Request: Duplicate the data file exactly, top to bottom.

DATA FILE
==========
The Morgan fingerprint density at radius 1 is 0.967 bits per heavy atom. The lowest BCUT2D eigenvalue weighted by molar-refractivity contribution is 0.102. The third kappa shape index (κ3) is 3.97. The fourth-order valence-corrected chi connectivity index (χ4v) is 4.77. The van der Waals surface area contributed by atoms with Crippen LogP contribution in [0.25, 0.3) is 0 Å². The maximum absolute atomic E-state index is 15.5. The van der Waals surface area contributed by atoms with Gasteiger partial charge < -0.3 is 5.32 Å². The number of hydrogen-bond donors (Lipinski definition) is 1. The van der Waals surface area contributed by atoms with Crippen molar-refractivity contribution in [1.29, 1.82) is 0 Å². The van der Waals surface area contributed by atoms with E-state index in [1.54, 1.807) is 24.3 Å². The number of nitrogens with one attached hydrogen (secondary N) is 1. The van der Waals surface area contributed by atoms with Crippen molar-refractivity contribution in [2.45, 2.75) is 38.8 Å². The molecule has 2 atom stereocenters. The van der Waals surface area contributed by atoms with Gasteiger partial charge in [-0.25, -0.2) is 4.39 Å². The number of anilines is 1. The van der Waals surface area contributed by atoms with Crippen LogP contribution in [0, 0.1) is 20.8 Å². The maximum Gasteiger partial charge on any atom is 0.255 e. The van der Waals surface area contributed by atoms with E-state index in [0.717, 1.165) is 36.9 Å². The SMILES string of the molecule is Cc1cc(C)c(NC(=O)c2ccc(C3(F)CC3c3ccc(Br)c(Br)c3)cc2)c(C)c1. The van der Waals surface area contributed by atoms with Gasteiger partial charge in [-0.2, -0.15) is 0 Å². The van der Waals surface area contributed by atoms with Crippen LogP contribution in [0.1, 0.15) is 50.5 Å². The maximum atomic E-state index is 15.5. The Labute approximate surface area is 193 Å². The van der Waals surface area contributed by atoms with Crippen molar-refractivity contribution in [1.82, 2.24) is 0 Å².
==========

The Morgan fingerprint density at radius 1 is 0.967 bits per heavy atom. The lowest BCUT2D eigenvalue weighted by molar-refractivity contribution is 0.102. The third kappa shape index (κ3) is 3.97. The fourth-order valence-corrected chi connectivity index (χ4v) is 4.77. The van der Waals surface area contributed by atoms with Crippen LogP contribution in [0.25, 0.3) is 0 Å². The maximum absolute atomic E-state index is 15.5. The van der Waals surface area contributed by atoms with Gasteiger partial charge < -0.3 is 5.32 Å². The number of hydrogen-bond donors (Lipinski definition) is 1. The van der Waals surface area contributed by atoms with Crippen molar-refractivity contribution in [1.29, 1.82) is 0 Å². The van der Waals surface area contributed by atoms with E-state index in [1.54, 1.807) is 24.3 Å². The number of nitrogens with one attached hydrogen (secondary N) is 1. The van der Waals surface area contributed by atoms with Crippen molar-refractivity contribution in [2.45, 2.75) is 38.8 Å². The molecule has 2 atom stereocenters. The van der Waals surface area contributed by atoms with Gasteiger partial charge in [-0.25, -0.2) is 4.39 Å². The number of anilines is 1. The van der Waals surface area contributed by atoms with Crippen LogP contribution in [0, 0.1) is 20.8 Å². The maximum Gasteiger partial charge on any atom is 0.255 e. The van der Waals surface area contributed by atoms with E-state index in [0.717, 1.165) is 36.9 Å². The SMILES string of the molecule is Cc1cc(C)c(NC(=O)c2ccc(C3(F)CC3c3ccc(Br)c(Br)c3)cc2)c(C)c1. The van der Waals surface area contributed by atoms with Gasteiger partial charge in [-0.2, -0.15) is 0 Å². The van der Waals surface area contributed by atoms with Crippen LogP contribution in [0.1, 0.15) is 50.5 Å². The maximum atomic E-state index is 15.5. The Labute approximate surface area is 193 Å². The van der Waals surface area contributed by atoms with Crippen molar-refractivity contribution in [1.82, 2.24) is 0 Å².